11. The castes in which the families taking household consumption loans are 25% above the state average.
Recommendation of Mandal Commission
- Reservation of 27 per cent shall be for the OBC (Other Backward Class) in all central government and public sector undertaking jobs and promotions.
- Unfilled reserved quota should be carried forward for 3 years.
- Age relaxation for OBCs (Other Backward Classes) should be similar to scheduled castes and scheduled tribes.
- Reservations shall be made for receiving a grant from central and state governments.
Impact of Mandal Commission
When violent protests erupted in different parts of India, and many students died after the then Prime Minister V.P. Singh announced in the Parliament to implement the recommendations of Mandal Commission, the apex court granted a temporary stay but afterwards upheld the recommendations of the Mandal Commission. Later, when Prime Minister Narasimha Rao announced its implementation, there were no such protests.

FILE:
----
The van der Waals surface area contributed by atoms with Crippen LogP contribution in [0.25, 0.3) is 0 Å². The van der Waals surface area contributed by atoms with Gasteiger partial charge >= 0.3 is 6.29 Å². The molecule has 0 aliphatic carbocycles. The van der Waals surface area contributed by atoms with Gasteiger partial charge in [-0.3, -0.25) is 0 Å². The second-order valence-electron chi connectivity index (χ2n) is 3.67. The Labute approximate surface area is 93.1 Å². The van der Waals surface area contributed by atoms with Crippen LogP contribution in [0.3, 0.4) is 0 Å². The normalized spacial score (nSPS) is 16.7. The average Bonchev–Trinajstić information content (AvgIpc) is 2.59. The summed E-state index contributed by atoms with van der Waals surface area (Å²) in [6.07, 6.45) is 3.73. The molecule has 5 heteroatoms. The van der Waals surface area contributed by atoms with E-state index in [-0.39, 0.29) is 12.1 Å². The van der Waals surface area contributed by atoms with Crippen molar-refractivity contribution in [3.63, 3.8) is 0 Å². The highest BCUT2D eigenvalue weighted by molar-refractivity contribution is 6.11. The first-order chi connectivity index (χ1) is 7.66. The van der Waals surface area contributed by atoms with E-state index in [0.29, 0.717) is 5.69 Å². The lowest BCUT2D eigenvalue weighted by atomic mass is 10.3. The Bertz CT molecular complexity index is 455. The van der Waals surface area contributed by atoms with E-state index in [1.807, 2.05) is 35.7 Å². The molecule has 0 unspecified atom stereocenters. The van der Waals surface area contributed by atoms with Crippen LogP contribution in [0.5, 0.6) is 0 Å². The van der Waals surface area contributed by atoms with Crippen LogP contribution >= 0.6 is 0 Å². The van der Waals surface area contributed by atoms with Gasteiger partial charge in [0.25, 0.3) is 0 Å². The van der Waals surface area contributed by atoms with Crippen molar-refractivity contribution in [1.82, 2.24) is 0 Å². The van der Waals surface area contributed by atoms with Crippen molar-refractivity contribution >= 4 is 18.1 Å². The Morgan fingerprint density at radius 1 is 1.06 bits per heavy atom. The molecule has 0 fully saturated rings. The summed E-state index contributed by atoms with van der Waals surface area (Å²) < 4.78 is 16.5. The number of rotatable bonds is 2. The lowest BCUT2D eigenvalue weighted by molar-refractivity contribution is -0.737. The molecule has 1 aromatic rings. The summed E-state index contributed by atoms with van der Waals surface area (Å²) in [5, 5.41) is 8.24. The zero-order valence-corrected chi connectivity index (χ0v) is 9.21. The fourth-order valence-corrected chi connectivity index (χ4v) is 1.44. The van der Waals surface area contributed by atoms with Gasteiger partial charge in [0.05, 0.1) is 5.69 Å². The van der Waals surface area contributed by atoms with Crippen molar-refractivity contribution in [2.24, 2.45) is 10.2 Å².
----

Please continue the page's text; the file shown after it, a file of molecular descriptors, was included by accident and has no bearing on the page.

Indra Sawhney Judgement
The Supreme Court affirmed the government order in a decision on 16th November 1992, believing that caste was an appropriate indication of backwardness. As a result, in 1992, the recommendation of reservations for OBCs in central government services was enacted.
Fifty per cent cap conflict with Economical Weaker Section (EWS)
In the 1992 Indra Sawhney Judgement, Supreme Court stated that economic criteria could not be the sole basis for reservations. After the central government announced a ten per cent quota reservation for economically weaker section people, the cap had crossed the limit of 50 per cent fixed by the apex court in the Indra Sawhney case.
However, the case is pending before the court, and the court also held that a 50 per cent cap could be breached in exceptional circumstances.
The caste system is a curse to developing countries like India. All should be treated equally on the grounds of religion, race, place of birth, caste, sex; then India will develop at a faster pace. Government should take proper steps for the eradication of the caste system in India.